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Police capture pig after struggle

Porker's gambit ends thanks to canny officer, alert citizen


The pig file of the Lake Oswego Police Department has just added another case.

A round but elusive pink pig escaped all efforts to catch it the evening of May 16 near Freepons Park until Officer John Brent of the Lake Oswego Police Department arrived and cornered the annoyed animal. The pig was extremely fast and very loud, but Brent was able to grab the squealing rascal and place it in his patrol car. by: BILL ABADIE - This pig was having a good time rooting around until it was captured and placed behind bars after a squealing struggle. It is now safe and sound back home.

The pig was transported to the LOPD’s downtown headquarters and placed in a holding cell. The next move was to contact Officer Ulli Neitch of the Milwaukie Police Department, who is widely known for her work with animals. Neitch said she was just getting into a patrol car to drive to Lake Oswego when she got the word that the pig’s owner had called and had taken the pig back home.

This story had a happy ending, but for a while it was touch and go.

It started on May 16 at around 5 p.m. when Bill Abadie, a resident of Meadows Drive, came upon the pig rooting around in a yard at the corner of Meadows and Hemlock. The action began when Abadie’s neighbor, Betsy Ouchida, came along walking her dog, which spotted the pig and pulled her over so he could get nose-to-nose with the animal.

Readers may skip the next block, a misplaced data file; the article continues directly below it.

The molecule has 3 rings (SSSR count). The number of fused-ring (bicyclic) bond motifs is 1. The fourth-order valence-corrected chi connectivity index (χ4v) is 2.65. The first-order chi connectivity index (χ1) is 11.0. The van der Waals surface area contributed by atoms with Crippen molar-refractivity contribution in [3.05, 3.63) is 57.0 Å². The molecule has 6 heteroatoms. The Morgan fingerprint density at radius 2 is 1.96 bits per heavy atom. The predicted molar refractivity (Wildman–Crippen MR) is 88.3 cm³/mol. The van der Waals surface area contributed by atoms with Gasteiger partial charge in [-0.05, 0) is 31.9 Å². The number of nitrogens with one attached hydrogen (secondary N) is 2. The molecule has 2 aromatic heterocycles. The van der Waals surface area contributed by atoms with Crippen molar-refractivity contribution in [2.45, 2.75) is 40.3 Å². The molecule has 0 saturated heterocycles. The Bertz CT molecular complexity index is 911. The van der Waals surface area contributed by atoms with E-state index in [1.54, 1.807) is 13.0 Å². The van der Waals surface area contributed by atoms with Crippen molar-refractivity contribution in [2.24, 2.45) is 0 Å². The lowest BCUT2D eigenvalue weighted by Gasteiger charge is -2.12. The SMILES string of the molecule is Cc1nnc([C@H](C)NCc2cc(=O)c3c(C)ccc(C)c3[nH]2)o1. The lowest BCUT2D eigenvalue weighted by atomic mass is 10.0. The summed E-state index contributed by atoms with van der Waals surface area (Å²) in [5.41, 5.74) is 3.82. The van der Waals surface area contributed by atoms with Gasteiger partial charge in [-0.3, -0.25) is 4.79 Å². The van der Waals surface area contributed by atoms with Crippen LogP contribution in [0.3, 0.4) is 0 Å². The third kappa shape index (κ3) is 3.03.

“The pig was about 25 pounds and pink and white — about the size of a pot bellied pig,” Abadie said. “He wasn’t afraid of us or the dog.”

Abadie sprang into action and tried to capture the pig, but the pig would not allow him to get close. So, Abadie reported the loose pig to police. Fifteen minutes later Brent arrived. He was the right man for the job.

“He’s an expert,” said LOPD Capt. Dale Jorgensen. “He is quite the animal whisperer. Whenever we have weird animal calls he seems to be on duty. He handled the case of the bald eagle caught in the tree and recently with the cougar sightings.”

It was no easy task, however, for Brent to corral the pig, who was determined to keep on rooting. Abadie was fortunate enough to observe the whole incident.

“It was really funny watching him trying to grab the pig and put it in the back of the patrol car,” Abadie said.

Brent kept his sense of humor during the situation, cracking pig jokes the entire time, and finally got the pig in custody by pretending to have food.

Brent’s fellow officers were delighted that he brought in the pig and tried to take photos of it in the patrol car. Only an hour and a half after the pig was put behind bars, the LOPD got a phone call.

“I’ve lost my pig,” a man said.

“We were able to reunite them,” said Jorgensen, who noted there was another pig-on-the-loose incident several years ago.

News that the pig was home again was greeted with relief.

“It was good to hear,” Abadie said. “I’m glad it didn’t end up on somebody’s breakfast table.”